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Joined: Jan 2005
Posts: 5,316
Cat Servant
Member
Imagine the following situation:

You are operating a service business, and a lady calls, complaining that the receptacle in the bathroom does not work. You dispatch one of your guys.

Soon after, he returns, with an invoice charging the lady for a service call, a receptacle, and replacing the receptacle. Then your phone rings.

Seems the lady feels she was taken advantage of. She tells you the guy was there less than 15 minutes, pulled out the old receptacle, pushed a wire back into the old receptacle, wrapped it with some tape to keep the wire from popping back out, and left.

How would you handle this complaint?

Joined: Sep 2004
Posts: 174
B
Member
I would tell my employee to go back and replace the receptacle with a new one. I think a new one should of been replaced to begin with. Make something up like the old receptacle was defective. This probally would of made her feel alot better about the situation. Probally should of even taken his time, make it last a half hour.


Jesus may have been a capenter,but God was an electrician.Genesis1:3
Joined: Jan 2003
Posts: 1,429
L
LK Offline
Member
Go back as soon as possible, and fix it right, return the money collected, and beg for forgivness.

Come back to the shop, call the payroll office, have them make out the final check for the employee, call the employee in for a outgoing interview, call our attorney, and have him send the termanition papers.

Then wonder what I was on when I hired this guy, and why din't I pay closer attention to what my employees were doing.

Last edited by LK; 07/23/07 05:18 PM.
Joined: Feb 2006
Posts: 138
P
Member
First step is to talk to the employee. Ask the employee what he/she did. Everybody deserves a chance to explain themselves.

Don't send the same employee back. The customer has lost faith and confidence in them.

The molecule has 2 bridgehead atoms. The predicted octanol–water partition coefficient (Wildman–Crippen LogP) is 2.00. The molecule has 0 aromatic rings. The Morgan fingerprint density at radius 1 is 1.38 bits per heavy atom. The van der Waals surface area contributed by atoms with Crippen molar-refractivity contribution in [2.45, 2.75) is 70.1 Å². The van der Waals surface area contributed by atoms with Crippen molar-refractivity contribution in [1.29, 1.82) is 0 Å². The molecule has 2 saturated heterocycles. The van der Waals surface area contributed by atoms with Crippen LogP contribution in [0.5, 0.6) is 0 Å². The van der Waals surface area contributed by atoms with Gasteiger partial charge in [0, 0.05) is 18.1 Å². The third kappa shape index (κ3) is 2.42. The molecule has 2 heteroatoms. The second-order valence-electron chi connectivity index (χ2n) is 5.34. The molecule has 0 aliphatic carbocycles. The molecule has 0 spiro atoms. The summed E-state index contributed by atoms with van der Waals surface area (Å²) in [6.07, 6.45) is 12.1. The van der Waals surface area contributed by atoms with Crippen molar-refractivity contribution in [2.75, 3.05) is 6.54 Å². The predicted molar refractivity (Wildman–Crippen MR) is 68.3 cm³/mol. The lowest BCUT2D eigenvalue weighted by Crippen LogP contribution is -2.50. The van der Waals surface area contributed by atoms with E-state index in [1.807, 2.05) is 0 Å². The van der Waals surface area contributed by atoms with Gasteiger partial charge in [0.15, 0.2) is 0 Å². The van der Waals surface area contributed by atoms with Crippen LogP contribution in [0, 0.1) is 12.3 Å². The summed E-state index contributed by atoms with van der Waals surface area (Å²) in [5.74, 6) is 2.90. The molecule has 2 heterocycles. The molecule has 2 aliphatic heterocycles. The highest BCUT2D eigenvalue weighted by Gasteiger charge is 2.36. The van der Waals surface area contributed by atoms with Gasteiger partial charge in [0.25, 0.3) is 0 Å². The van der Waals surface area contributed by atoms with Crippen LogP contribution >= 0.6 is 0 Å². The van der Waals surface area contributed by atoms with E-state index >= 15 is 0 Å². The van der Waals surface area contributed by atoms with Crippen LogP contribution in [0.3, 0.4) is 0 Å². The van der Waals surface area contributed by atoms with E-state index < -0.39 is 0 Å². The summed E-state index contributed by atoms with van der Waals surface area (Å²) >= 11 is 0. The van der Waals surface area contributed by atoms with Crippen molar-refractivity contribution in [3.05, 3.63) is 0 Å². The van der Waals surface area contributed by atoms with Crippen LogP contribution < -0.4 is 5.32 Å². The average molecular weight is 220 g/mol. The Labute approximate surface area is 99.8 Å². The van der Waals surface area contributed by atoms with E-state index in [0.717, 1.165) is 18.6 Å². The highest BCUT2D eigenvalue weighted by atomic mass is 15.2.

Sometimes customers lie. Some people don't like to pay regardless of the time spent or the work done. Their relucatnce to pay has nothing to do with ability to pay either.

Regardless of who is lying, the plug needs to be replaced/inspected. A short call is a short call. Always spend a couple of minutes - no more than 5 - with the customer reviewing the work done, comment on how nice her home is, ask if there's anything else she needs done (could even work in a freebie), and leave a business card. A cheated customer tells 20 others.

Joined: Jul 2007
Posts: 34
T
Member
I'd have a piece of my guys a&& on a platter. No, I don't generally crawl their behinds as that's counter productive usually, however my guys are expected to replace it if it was burned or if otherwise ok, hard wire it on the screws instead of the pushin holes. NEVER EVER EVER let anyone use those pushin holes!!! In our state you have to warranty your work one year. You will likely have a comeback as you just did even on new work. Those things should be banned in the code!

Joined: Oct 2002
Posts: 482
Z
Member
I'd be over at the ladies house within an hour myself.

I'd inspect the work and see who is pulling a fast one. If it's the lady, be polite and show her how you know that the outlet is new and that it is wired correctly.

If it's your field tech, perform the work properly and comp the work, along with a healthy discount on future work. Appologize profusely and assure her that this employee does not represent the policy of your business, and that you will takes the steps necessary to alleviate the problem.

The employee, if he did fake a service order, is a matter you will have to deal with based on his side of the story and his previous work history. Maybe something is up with his personal life - maybe you can help - or maybe he needs to be fired. Nobody here can give you a cut and dry answer on this without hearing what your guy has to say for himself.

My policy is that I would start the conversation with him with the mindset that I'm going to have to let him go. I would let him know this and see what happens from there. Everybody should have ONE opportunity to fix ONE screw up, but there is never room for a second, no matter who that employee is. Once is a screw up, twice is a pattern.


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